Scott reminded me about this important concept. Basically, you overexpose on a digital camera so that you lift the darkest regions out of the noise and then in digital processing, you put it all back again. It is kind of like the way Dolby C noise reduction worked in the old analog days (they would increase the quiet souds artificially while recording and then the cassette recording would reduce it, driving the noise down too). This is sadly something not yet built into digital cameras so for most cameras, you have to manually overexpose them and then pull them down in Lightroom or what every you use.
The net is that if your camera supports it one easy way is to just look for the blinking showing things that are washed out, keep exposure compensating until you get there and also you can on some cameras exposure bracket, so you'd want something like taking three shots each time at +2/3EV higher than when you get blinkies.
You have to experiment to see how much over exposure you need.
As sensors get better and better, the value of ETTR remains: smaller and denser sensors mean that ETTR can deliver near-DSLR quality in much smaller sensors, witness the Sony RX100, Sigma DP Merrill, Olympus OM-D E-M5 (and others).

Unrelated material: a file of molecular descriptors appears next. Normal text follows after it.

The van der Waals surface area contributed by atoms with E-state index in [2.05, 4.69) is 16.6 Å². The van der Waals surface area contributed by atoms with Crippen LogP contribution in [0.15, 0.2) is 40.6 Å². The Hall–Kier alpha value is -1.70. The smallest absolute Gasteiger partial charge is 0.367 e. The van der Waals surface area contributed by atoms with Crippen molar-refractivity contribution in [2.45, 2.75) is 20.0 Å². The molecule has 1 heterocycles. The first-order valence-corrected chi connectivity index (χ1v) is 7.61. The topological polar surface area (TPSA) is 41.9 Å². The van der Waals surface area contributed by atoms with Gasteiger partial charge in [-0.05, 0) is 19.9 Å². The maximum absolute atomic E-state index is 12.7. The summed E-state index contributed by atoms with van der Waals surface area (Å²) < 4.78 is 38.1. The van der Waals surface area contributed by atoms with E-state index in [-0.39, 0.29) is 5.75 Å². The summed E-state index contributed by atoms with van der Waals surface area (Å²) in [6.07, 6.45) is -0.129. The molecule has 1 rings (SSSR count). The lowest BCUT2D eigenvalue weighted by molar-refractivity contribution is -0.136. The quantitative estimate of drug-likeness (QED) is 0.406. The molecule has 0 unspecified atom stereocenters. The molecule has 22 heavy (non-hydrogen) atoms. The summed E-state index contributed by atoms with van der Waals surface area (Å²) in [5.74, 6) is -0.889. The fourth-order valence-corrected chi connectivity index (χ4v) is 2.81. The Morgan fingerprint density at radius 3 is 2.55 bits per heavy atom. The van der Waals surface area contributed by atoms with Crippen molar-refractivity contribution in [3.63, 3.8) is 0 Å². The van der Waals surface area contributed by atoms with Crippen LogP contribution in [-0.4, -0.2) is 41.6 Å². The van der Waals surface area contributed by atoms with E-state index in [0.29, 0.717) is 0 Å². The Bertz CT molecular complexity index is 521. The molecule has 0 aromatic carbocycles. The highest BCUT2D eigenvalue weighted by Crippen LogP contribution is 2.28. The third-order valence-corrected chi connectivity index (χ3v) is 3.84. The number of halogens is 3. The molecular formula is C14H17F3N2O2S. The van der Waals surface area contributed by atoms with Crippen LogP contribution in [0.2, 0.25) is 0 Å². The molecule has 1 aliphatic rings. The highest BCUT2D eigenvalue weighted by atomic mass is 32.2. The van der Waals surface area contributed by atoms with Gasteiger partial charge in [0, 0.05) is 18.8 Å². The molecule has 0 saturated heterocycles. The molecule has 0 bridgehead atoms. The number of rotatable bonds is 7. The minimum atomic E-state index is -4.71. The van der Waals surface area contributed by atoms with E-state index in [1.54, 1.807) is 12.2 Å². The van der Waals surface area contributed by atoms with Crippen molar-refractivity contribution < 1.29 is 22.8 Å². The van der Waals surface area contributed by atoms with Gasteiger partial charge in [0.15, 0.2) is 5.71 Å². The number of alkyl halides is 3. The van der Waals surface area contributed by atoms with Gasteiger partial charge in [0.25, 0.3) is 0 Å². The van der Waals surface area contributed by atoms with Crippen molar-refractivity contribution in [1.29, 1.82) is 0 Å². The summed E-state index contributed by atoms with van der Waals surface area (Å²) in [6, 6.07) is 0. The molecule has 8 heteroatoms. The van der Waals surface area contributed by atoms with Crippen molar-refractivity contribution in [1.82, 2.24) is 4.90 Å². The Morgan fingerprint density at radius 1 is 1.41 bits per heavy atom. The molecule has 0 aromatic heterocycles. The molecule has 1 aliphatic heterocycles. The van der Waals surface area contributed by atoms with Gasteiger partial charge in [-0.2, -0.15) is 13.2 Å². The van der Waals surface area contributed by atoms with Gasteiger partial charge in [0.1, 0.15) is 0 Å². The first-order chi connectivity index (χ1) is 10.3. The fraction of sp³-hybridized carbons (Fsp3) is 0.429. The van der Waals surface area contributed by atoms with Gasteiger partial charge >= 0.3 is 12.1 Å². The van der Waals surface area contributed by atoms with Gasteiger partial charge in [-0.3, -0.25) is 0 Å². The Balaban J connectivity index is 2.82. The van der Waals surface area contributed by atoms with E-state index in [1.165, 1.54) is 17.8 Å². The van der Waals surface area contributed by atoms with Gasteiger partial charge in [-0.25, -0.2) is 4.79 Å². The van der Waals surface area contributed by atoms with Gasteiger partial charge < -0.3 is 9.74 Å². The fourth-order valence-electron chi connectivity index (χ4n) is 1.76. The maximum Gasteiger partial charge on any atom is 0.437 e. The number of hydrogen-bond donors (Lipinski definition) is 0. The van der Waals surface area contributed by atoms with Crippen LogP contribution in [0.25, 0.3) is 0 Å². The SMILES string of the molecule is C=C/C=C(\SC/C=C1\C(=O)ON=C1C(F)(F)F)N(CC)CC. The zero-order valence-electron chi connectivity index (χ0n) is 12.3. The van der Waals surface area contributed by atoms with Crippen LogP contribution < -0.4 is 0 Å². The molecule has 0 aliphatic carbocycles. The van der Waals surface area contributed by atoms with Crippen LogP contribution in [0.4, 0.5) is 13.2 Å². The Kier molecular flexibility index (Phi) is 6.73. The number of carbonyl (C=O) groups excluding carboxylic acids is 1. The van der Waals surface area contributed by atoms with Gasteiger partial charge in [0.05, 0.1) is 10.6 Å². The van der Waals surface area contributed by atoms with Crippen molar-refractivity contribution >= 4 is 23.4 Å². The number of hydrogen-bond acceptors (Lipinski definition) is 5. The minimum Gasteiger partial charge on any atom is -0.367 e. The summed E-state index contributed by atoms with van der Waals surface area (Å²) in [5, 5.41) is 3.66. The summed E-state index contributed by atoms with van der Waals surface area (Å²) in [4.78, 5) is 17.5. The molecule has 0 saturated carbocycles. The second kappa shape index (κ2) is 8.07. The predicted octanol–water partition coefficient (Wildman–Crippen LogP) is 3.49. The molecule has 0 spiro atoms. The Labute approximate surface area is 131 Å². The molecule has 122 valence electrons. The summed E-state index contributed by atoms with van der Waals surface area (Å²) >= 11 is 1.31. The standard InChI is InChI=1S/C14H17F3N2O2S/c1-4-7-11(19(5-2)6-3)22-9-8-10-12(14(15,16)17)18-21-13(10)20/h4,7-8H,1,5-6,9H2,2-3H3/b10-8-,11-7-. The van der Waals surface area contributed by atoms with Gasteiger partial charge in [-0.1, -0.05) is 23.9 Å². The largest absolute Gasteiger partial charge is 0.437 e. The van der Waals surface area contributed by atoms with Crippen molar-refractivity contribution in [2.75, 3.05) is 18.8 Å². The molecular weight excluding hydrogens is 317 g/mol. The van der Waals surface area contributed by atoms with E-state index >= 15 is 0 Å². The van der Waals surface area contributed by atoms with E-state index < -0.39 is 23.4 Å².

Part of my reason for writing so heavily on this is for public “prior art” so no camera manufacture can screw the industry by patenting ETTR, claiming “new and non obvious”. I certainly think it is obvious, but patent examiners often grant ridiculous claims.
diglloyd blog - ETTR (Expose to the Right) — An Essential Skill to Master for Image Quality
ETTR is the single most important thing you can do for image quality with any digital camera besides Making a Sharp Image. Especially with small sensor cameras, ETTR makes images sharper by reducing noise that obscures fine image detail. diglloyd blog - ETTR (Expose to the Right) — An Essential Skill to Master for Image Quality